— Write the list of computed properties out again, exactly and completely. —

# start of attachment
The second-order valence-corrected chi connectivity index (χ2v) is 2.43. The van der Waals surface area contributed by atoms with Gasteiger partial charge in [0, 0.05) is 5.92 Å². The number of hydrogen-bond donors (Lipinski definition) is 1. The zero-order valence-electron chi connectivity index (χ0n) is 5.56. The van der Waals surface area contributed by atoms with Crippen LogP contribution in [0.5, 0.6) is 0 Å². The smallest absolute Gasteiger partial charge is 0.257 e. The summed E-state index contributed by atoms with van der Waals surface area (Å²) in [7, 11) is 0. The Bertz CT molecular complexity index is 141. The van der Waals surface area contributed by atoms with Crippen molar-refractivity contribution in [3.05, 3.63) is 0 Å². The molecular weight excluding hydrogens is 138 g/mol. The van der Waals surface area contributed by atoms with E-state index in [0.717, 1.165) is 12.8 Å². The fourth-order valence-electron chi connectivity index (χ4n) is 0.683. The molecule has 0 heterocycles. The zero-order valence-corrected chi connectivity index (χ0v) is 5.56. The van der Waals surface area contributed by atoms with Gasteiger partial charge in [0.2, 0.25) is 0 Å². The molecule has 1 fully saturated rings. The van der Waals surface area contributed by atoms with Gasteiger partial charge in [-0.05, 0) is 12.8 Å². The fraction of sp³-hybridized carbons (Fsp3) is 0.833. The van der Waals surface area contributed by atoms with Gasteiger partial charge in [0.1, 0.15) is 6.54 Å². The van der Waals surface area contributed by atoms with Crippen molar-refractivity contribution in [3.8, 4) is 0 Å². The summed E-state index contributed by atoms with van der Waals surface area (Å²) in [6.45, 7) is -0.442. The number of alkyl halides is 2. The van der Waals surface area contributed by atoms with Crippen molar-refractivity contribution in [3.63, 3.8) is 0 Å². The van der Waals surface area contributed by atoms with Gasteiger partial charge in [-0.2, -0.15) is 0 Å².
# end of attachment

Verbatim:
The second-order valence-corrected chi connectivity index (χ2v) is 2.43. The van der Waals surface area contributed by atoms with Gasteiger partial charge in [0, 0.05) is 5.92 Å². The number of hydrogen-bond donors (Lipinski definition) is 1. The zero-order valence-electron chi connectivity index (χ0n) is 5.56. The van der Waals surface area contributed by atoms with Crippen LogP contribution in [0.5, 0.6) is 0 Å². The smallest absolute Gasteiger partial charge is 0.257 e. The summed E-state index contributed by atoms with van der Waals surface area (Å²) in [7, 11) is 0. The Bertz CT molecular complexity index is 141. The van der Waals surface area contributed by atoms with Crippen molar-refractivity contribution in [3.05, 3.63) is 0 Å². The molecular weight excluding hydrogens is 138 g/mol. The van der Waals surface area contributed by atoms with E-state index in [0.717, 1.165) is 12.8 Å². The fourth-order valence-electron chi connectivity index (χ4n) is 0.683. The molecule has 0 heterocycles. The zero-order valence-corrected chi connectivity index (χ0v) is 5.56. The van der Waals surface area contributed by atoms with Gasteiger partial charge in [0.2, 0.25) is 0 Å². The molecule has 1 fully saturated rings. The van der Waals surface area contributed by atoms with Gasteiger partial charge in [-0.05, 0) is 12.8 Å². The fraction of sp³-hybridized carbons (Fsp3) is 0.833. The van der Waals surface area contributed by atoms with Gasteiger partial charge in [0.1, 0.15) is 6.54 Å². The van der Waals surface area contributed by atoms with Crippen molar-refractivity contribution in [3.8, 4) is 0 Å². The summed E-state index contributed by atoms with van der Waals surface area (Å²) in [6.45, 7) is -0.442. The number of alkyl halides is 2. The van der Waals surface area contributed by atoms with Crippen molar-refractivity contribution in [3.63, 3.8) is 0 Å². The van der Waals surface area contributed by atoms with Gasteiger partial charge in [-0.2, -0.15) is 0 Å².